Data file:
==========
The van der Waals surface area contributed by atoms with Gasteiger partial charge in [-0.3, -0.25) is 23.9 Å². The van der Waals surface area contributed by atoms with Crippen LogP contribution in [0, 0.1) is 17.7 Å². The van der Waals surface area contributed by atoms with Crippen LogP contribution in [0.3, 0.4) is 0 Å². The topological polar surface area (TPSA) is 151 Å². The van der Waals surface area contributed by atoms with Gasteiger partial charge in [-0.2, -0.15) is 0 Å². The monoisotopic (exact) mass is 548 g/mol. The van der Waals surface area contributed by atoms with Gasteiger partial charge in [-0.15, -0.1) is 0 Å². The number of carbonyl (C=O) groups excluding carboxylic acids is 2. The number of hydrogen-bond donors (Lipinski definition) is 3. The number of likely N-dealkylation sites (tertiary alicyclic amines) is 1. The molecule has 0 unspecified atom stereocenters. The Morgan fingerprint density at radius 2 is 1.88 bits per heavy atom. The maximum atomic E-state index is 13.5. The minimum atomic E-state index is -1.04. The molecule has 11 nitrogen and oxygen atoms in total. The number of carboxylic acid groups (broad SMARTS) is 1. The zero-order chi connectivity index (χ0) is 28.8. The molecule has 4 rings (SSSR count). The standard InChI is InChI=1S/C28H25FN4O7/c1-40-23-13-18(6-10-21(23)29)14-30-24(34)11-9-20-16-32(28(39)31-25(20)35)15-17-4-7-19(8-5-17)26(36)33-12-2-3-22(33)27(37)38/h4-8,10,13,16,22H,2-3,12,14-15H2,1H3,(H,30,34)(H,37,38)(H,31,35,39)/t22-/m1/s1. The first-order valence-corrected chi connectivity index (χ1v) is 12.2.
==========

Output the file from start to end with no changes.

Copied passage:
The van der Waals surface area contributed by atoms with Gasteiger partial charge in [-0.3, -0.25) is 23.9 Å². The van der Waals surface area contributed by atoms with Crippen LogP contribution in [0, 0.1) is 17.7 Å². The van der Waals surface area contributed by atoms with Crippen LogP contribution in [0.3, 0.4) is 0 Å². The topological polar surface area (TPSA) is 151 Å². The van der Waals surface area contributed by atoms with Gasteiger partial charge in [-0.2, -0.15) is 0 Å². The monoisotopic (exact) mass is 548 g/mol. The van der Waals surface area contributed by atoms with Gasteiger partial charge in [-0.15, -0.1) is 0 Å². The number of carbonyl (C=O) groups excluding carboxylic acids is 2. The number of hydrogen-bond donors (Lipinski definition) is 3. The number of likely N-dealkylation sites (tertiary alicyclic amines) is 1. The molecule has 0 unspecified atom stereocenters. The Morgan fingerprint density at radius 2 is 1.88 bits per heavy atom. The maximum atomic E-state index is 13.5. The minimum atomic E-state index is -1.04. The molecule has 11 nitrogen and oxygen atoms in total. The number of carboxylic acid groups (broad SMARTS) is 1. The zero-order chi connectivity index (χ0) is 28.8. The molecule has 4 rings (SSSR count). The standard InChI is InChI=1S/C28H25FN4O7/c1-40-23-13-18(6-10-21(23)29)14-30-24(34)11-9-20-16-32(28(39)31-25(20)35)15-17-4-7-19(8-5-17)26(36)33-12-2-3-22(33)27(37)38/h4-8,10,13,16,22H,2-3,12,14-15H2,1H3,(H,30,34)(H,37,38)(H,31,35,39)/t22-/m1/s1. The first-order valence-corrected chi connectivity index (χ1v) is 12.2.